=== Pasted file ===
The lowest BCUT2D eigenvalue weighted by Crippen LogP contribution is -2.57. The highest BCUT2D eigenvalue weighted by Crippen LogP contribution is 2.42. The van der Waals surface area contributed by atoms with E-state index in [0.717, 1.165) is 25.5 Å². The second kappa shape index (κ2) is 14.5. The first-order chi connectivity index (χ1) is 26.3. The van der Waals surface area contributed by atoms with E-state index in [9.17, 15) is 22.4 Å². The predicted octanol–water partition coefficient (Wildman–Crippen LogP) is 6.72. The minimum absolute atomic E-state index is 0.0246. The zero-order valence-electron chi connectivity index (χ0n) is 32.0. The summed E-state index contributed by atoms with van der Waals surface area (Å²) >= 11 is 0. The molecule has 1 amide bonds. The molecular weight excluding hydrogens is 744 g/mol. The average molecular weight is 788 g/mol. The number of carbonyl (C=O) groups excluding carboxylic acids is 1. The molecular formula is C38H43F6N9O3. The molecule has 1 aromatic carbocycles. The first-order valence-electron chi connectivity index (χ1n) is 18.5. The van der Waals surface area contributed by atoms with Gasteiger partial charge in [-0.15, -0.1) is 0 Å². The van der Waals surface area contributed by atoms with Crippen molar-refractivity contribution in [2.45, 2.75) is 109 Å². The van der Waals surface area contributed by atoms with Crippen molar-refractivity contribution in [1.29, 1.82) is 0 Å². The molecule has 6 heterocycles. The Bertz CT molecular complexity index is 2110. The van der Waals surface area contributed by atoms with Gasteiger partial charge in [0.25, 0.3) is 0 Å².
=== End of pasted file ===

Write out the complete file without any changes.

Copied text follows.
The lowest BCUT2D eigenvalue weighted by Crippen LogP contribution is -2.57. The highest BCUT2D eigenvalue weighted by Crippen LogP contribution is 2.42. The van der Waals surface area contributed by atoms with E-state index in [0.717, 1.165) is 25.5 Å². The second kappa shape index (κ2) is 14.5. The first-order chi connectivity index (χ1) is 26.3. The van der Waals surface area contributed by atoms with E-state index in [9.17, 15) is 22.4 Å². The predicted octanol–water partition coefficient (Wildman–Crippen LogP) is 6.72. The minimum absolute atomic E-state index is 0.0246. The zero-order valence-electron chi connectivity index (χ0n) is 32.0. The summed E-state index contributed by atoms with van der Waals surface area (Å²) >= 11 is 0. The molecule has 1 amide bonds. The molecular weight excluding hydrogens is 744 g/mol. The average molecular weight is 788 g/mol. The number of carbonyl (C=O) groups excluding carboxylic acids is 1. The molecular formula is C38H43F6N9O3. The molecule has 1 aromatic carbocycles. The first-order valence-electron chi connectivity index (χ1n) is 18.5. The van der Waals surface area contributed by atoms with Gasteiger partial charge in [-0.15, -0.1) is 0 Å². The van der Waals surface area contributed by atoms with Crippen molar-refractivity contribution in [2.45, 2.75) is 109 Å². The van der Waals surface area contributed by atoms with Crippen molar-refractivity contribution in [1.29, 1.82) is 0 Å². The molecule has 6 heterocycles. The Bertz CT molecular complexity index is 2110. The van der Waals surface area contributed by atoms with Gasteiger partial charge in [0.25, 0.3) is 0 Å².